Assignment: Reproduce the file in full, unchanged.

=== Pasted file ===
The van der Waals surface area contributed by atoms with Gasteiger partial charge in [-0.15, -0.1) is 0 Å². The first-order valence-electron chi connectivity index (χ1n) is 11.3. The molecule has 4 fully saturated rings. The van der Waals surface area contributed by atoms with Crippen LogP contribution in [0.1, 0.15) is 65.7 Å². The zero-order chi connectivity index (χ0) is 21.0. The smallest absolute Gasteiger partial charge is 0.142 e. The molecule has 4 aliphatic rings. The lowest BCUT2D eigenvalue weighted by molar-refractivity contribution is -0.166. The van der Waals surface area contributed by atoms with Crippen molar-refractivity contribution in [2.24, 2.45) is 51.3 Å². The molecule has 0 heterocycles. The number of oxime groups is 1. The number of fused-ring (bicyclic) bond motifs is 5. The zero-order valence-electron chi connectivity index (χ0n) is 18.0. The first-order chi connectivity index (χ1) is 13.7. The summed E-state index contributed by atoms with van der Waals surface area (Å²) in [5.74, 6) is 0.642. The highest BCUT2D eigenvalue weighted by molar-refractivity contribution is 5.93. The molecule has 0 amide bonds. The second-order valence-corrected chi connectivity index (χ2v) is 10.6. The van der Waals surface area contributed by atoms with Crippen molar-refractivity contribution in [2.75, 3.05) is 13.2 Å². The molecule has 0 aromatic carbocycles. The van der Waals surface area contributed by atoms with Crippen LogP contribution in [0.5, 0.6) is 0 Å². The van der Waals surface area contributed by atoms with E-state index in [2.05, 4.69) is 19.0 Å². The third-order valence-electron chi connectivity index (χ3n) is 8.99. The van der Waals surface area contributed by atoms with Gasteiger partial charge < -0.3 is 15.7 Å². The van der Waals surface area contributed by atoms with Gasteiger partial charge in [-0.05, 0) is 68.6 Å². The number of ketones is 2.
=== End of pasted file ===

The van der Waals surface area contributed by atoms with Gasteiger partial charge in [-0.15, -0.1) is 0 Å². The first-order valence-electron chi connectivity index (χ1n) is 11.3. The molecule has 4 fully saturated rings. The van der Waals surface area contributed by atoms with Crippen LogP contribution in [0.1, 0.15) is 65.7 Å². The zero-order chi connectivity index (χ0) is 21.0. The smallest absolute Gasteiger partial charge is 0.142 e. The molecule has 4 aliphatic rings. The lowest BCUT2D eigenvalue weighted by molar-refractivity contribution is -0.166. The van der Waals surface area contributed by atoms with Crippen molar-refractivity contribution in [2.24, 2.45) is 51.3 Å². The molecule has 0 heterocycles. The number of oxime groups is 1. The number of fused-ring (bicyclic) bond motifs is 5. The zero-order valence-electron chi connectivity index (χ0n) is 18.0. The first-order chi connectivity index (χ1) is 13.7. The summed E-state index contributed by atoms with van der Waals surface area (Å²) in [5.74, 6) is 0.642. The highest BCUT2D eigenvalue weighted by molar-refractivity contribution is 5.93. The molecule has 0 amide bonds. The second-order valence-corrected chi connectivity index (χ2v) is 10.6. The van der Waals surface area contributed by atoms with Crippen molar-refractivity contribution in [2.75, 3.05) is 13.2 Å². The molecule has 0 aromatic carbocycles. The van der Waals surface area contributed by atoms with Crippen LogP contribution in [0.5, 0.6) is 0 Å². The van der Waals surface area contributed by atoms with E-state index in [2.05, 4.69) is 19.0 Å². The third-order valence-electron chi connectivity index (χ3n) is 8.99. The van der Waals surface area contributed by atoms with Gasteiger partial charge < -0.3 is 15.7 Å². The van der Waals surface area contributed by atoms with Gasteiger partial charge in [-0.05, 0) is 68.6 Å². The number of ketones is 2.